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FOR AGES 3 YEARS TO 18 YEARS
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Do you know the first woman of the Hispanic culture who went to space?
Her name is Ellen Ochoa, the first Hispanic woman to visit the space station aboard the space shuttle Discovery. Ellen Ochoa was also a member of the National Science Board and served as the Vice-Chair between 2018 and 2020.
Ellen Ochoa is one of the best-known American space engineers who turned 63 years old in 2021. She’s the former director of the Johnson Space Center as well as a well-known astronaut.
Born on May 10, 1958, Ellen Ochoa was the first Hispanic woman to travel in space. She went to space for the first time in 1993, when she was 34 years old. She was a part of a mission that was nine days long in the Space Shuttle Discovery. When the former director of the Johnson Space Center, Michael Coats, retired in the year 2012, Ochoa became the director. She was also the first Hispanic director and second female director of the Space Center.
When Ellen Ochoa was in the fifth grade, she aspired to become the president. However, till the end of school, she had not figured out that she wanted to become an astronaut. She said in an interview that one never knows how their interests change.
Therefore, she suggests the younger generations, never shut down their options and never stop looking for a change. In college, she changed her major subject five times. When she began college, she was interested in music and business studies. But, she graduated with flying colors and a degree in physics, when she learned about the skills that NASA was searching for in people who potentially aspired to become astronauts, she thought that it is what she wanted.
Ellen passed out of school in 1975. Her school was Grossmont High School situated in El Cajon. When Ochoa was in high school, her parents divorced. Since then, she started living with her mother and brothers.
Ochoa completed her graduation from San Diego State University in 1980 with a Bachelor of Science degree in physics. Later, she bagged a Master of Science degree from the Stanford Department of Electrical Engineering in 1981. She also completed her doctorate from the same college in 1985.
During her time at Stanford as a doctoral student and also in the Sandia National Laboratories as a researcher, Ellen worked on optical systems and investigated them in order to perform information processing.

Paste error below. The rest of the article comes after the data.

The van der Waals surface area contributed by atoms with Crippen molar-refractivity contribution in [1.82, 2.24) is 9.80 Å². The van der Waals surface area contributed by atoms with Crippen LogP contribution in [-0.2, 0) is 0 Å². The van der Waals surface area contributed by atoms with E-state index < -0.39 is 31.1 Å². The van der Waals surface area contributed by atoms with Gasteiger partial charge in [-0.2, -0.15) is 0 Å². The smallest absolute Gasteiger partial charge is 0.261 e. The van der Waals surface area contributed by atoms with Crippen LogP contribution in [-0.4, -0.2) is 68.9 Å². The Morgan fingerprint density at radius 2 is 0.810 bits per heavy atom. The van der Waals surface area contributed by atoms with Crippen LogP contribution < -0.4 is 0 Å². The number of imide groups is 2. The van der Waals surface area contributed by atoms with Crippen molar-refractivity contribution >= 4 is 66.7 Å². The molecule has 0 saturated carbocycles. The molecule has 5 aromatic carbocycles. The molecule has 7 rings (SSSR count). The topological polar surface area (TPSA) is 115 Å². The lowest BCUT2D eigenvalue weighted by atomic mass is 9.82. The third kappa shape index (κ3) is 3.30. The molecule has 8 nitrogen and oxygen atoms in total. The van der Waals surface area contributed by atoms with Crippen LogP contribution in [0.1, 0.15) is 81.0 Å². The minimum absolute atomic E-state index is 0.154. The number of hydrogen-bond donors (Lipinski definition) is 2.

She was also the research leader of the group that worked for automated space exploration basically on optical systems.
In January 1990, Ellen’s selection was finalized by NASA. Later, in 1991, she became an astronaut after completing her training at NASA. She worked on various assignments related to the technical field. She was the crew representative in-flight software, robotics, and hardware. She worked as an assistant, and later on as the deputy chief of the Astronaut Office. She led “CAPCOM” in Mission Control which was a spacecraft communicator.
As of now, Ochoa has spent more than 1,000 hours in space. She was appointed as the mission specialist in 1993 on STS-56 and also as the payload commander on STS-66. Ellen was the flight engineer as well as the mission specialist on STS-96 and STS-110 in 2002.
Ellen Ochoa retired from spacecraft operations in 2007, she worked in the Johnson Space Center as the deputy director and also helped in the management of the Aircraft Operations and the Astronaut Office. In January 2013, she was appointed as the director of NASA’s Johnson Space Center.
Ellen Ochoa was born as Ellen Lauri Ochoa in Los Angeles, California. Her father was Joseph Ochoa and her mother was Rosanne Ochoa. Ellen’s paternal grandparents were immigrants from Sonora, Mexico.
They had moved to Arizona and later to California where her grandmother gave birth to her father. Since then, her family resided in California. She spent her childhood specifically in La Mesa, California.
Ochoa’s Hispanic roots have come from her father. Her grandparents were Mexican and her father was one of their 12 children.
Ochoa married Coe Miles, who was an intellectual property attorney. Presently, they have two sons. Ellen worked with the Stanford Symphony Orchestra, as a classical flutist. She also played the flute for two years in the San Diego State University marching band and for another five years as a part of the university wind ensemble. She also took a flute with her when she went on her first mission to space.
The Ochoa Middle School situated in Pasco, Washington as well as the Ánimo Ellen Ochoa Charter Middle School in East Los Angeles and also the Ellen Ochoa Elementary School in Cudahy, CA has been named as an honor towards Ellen Ochoa.
In April 2002, along with Ochoa in the Shuttle Atlantis, a rocket logo flag flew. The flag had the logo of Ochoa Middle School at Pasco in Washington. It was aboard for an 11-day long mission to the International Space Station. The flag was returned to the school by Ochoa on her visit to the school at the 2002 dedication as a chief guest. Since then, the flag is displayed permanently at the school.
Ochoa has been honored with numerous awards. In 2017, Ochoa and Michael Foale were honored with the announcement of them as the 2017 class of the United States Astronaut Hall of Fame.
Today, Ochoa is a member of the American Institute of Aeronautics and Astronautics as well as of the National Academy of Inventors.
In the 2019 episode of the kid's television program, Ready Jet Go!, Ellen Ochoa’s animated version was featured. The name of the episode was 'Astronaut Ellen Ochoa'.
Here at Kidadl, we have carefully created lots of interesting family-friendly facts for everyone to enjoy! If you liked our suggestions for Ellen Ochoa facts then why not take a look at Antoninus Pius facts, or Antonio Banderas facts.
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